Ten years later, malware authors are still abusing 'Heaven's Gate' technique

Mid-2000s antivirus evasion technique is still popular even today, more than a decade later.
Written by Catalin Cimpanu, Contributor

More than ten years after it was first detailed in a hacker e-zine (online magazine), malware strains are still successfully using the "Heaven's Gate" technique to avoid antivirus detection, even today.

The most recent Heaven's Gate sighting was detailed in a report published yesterday by Cisco's cyber-security division Talos.

Talos researchers said they've spotted at least three malware distribution campaigns in which the malware which infected users' systems used the Heaven's Gate technique to run malicious code without triggering an antivirus detection.

The three campaigns were distributing the HawkEye Reborn keylogger, the Remcos remote access trojan (RAT), and various cryptocurrency mining trojans.

The piece in common in all three campaigns was a malware loader -- a malware strain that first infects systems, only to download a more dangerous and advanced malware strain at a later point. Talos said this new malware loader was abusing the Heaven's Gate technique to bypass antivirus engines and download and install the three more potent malware strains.

What is the Heaven's Gate technique?

The technique used by this malware loader is not new. It was first detailed in the mid-2000s on the website managed by the 29A virus coding group. The Heaven's Gate tutorial was written by an anonymous hacker going online as Roy G. Biv, a member of the 29A group. After the group disbanded and their e-zine's site went down, the Heaven's Gate technique was later reprinted in the 2009 edition of the Valhalla hacker e-zine.

The actual technique is a clever misdirection on Windows 64-bit systems. Biv discovered that 32-bit applications running on 64-bit systems could trick the operating system into executing 64-bit code, despite initially declaring themselves as 32-bit processes.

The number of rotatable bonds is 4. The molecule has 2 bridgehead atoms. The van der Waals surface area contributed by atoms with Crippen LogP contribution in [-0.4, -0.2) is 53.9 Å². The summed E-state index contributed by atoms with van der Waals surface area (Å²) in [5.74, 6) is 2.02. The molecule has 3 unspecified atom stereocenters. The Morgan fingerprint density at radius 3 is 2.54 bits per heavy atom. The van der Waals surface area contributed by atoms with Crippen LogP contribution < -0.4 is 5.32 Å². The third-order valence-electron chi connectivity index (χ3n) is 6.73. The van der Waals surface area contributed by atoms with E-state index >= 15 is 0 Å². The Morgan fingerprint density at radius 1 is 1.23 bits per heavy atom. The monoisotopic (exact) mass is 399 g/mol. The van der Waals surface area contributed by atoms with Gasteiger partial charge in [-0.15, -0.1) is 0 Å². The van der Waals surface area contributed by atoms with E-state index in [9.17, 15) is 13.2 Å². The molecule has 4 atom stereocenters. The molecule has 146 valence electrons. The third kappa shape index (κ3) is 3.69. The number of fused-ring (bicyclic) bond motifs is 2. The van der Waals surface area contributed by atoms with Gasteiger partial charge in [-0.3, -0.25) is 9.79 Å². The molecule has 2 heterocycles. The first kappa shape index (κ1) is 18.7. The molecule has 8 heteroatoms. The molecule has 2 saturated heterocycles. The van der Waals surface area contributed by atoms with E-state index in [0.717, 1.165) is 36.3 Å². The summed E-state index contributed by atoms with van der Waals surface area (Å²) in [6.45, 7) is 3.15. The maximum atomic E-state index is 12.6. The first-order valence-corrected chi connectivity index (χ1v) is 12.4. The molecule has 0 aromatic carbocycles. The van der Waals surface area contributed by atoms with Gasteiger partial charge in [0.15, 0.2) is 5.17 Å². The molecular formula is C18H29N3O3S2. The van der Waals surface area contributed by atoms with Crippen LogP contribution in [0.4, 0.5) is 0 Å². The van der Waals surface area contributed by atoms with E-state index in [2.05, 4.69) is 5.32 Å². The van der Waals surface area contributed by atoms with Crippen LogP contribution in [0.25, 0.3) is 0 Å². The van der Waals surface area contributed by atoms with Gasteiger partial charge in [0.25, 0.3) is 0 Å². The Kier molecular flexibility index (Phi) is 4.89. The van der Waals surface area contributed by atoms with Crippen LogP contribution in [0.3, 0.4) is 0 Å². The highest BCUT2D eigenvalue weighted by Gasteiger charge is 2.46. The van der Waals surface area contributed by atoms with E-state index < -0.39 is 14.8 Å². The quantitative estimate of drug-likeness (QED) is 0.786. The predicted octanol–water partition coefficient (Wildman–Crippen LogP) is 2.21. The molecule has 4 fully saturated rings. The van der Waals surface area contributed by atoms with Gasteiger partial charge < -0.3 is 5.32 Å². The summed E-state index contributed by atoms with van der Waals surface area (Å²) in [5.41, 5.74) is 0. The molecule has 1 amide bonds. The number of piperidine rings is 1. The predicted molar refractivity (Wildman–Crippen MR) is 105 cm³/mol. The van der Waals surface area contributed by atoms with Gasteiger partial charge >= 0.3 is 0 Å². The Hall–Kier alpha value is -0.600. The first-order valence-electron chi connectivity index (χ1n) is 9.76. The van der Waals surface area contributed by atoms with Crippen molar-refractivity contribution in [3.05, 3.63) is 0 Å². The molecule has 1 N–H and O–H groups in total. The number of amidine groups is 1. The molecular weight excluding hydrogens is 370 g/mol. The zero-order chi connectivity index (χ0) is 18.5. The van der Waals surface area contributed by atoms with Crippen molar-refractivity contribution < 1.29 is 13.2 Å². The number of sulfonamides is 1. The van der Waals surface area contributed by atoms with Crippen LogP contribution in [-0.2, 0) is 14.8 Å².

The trick -- as explained in write-ups by famous security researchers like Alex Ionescu and Marcus Hutchins [1, 2], but also others -- relies on jumping outside the WOW64 environment (a subsystem on 64-bit OSes for running 32-bit code) and running code on the native 64-bit system.

At the time, both antivirus software and OS security features were incapable of detecting a 32-bit process jumps from running 32-bit compatible code to 64-bit code.

While initially, the technique was somewhat advanced, it slowly made its way into a large number of commodity malware strains through the years. By the early 2010s, it was primarily being abused by a multitude of rootkits, but later spread to the Phenom trojan, the Pony infostealer, and the Vawtrack (NeverQuest), Scylex, Nymaim, Ursnif (Gozi), and TrickBot banking trojans.

The technique's popularity and usage in modern malware has somewhat subsided, mainly after Microsoft rolled out a security feature named Control Flow Guard in Windows 10, which effectively blocked the code jump from WOW64 32-bit execution to the native 64-bit code execution space.

Nevertheless, some malware authors are still using the technique, mainly to target legacy systems. Before Talos' report this week, the technique had been sighted last year, in 2018, by Malwarebytes, being abused by cryptocurrency miners, and by Sophos this year in the code of the highly dangerous Emotet trojan.

Any malware using the Heaven's Gate technique is effectively going after older systems, which shows once more why using a modern OS is always a good idea.

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